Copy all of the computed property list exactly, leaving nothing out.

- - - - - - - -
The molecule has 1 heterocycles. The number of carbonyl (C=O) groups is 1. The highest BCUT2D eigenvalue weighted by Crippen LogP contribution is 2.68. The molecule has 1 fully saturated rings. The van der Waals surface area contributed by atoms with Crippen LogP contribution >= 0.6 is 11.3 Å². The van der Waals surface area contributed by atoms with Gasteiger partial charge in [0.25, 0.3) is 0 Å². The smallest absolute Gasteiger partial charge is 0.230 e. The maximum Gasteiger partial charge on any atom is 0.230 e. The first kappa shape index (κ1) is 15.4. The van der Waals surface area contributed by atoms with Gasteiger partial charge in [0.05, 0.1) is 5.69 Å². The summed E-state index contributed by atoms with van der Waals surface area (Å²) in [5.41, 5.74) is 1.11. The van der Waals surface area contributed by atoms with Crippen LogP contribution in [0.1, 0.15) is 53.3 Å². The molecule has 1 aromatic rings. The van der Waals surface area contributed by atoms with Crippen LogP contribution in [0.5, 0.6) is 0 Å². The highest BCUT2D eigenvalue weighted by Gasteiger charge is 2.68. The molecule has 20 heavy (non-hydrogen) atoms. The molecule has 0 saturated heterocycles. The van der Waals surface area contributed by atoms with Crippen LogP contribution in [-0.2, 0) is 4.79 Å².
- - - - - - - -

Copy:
The molecule has 1 heterocycles. The number of carbonyl (C=O) groups is 1. The highest BCUT2D eigenvalue weighted by Crippen LogP contribution is 2.68. The molecule has 1 fully saturated rings. The van der Waals surface area contributed by atoms with Crippen LogP contribution >= 0.6 is 11.3 Å². The van der Waals surface area contributed by atoms with Gasteiger partial charge in [0.25, 0.3) is 0 Å². The smallest absolute Gasteiger partial charge is 0.230 e. The maximum Gasteiger partial charge on any atom is 0.230 e. The first kappa shape index (κ1) is 15.4. The van der Waals surface area contributed by atoms with Gasteiger partial charge in [0.05, 0.1) is 5.69 Å². The summed E-state index contributed by atoms with van der Waals surface area (Å²) in [5.41, 5.74) is 1.11. The van der Waals surface area contributed by atoms with Crippen LogP contribution in [0.1, 0.15) is 53.3 Å². The molecule has 1 aromatic rings. The van der Waals surface area contributed by atoms with Crippen LogP contribution in [0.5, 0.6) is 0 Å². The highest BCUT2D eigenvalue weighted by Gasteiger charge is 2.68. The molecule has 20 heavy (non-hydrogen) atoms. The molecule has 0 saturated heterocycles. The van der Waals surface area contributed by atoms with Crippen LogP contribution in [-0.2, 0) is 4.79 Å².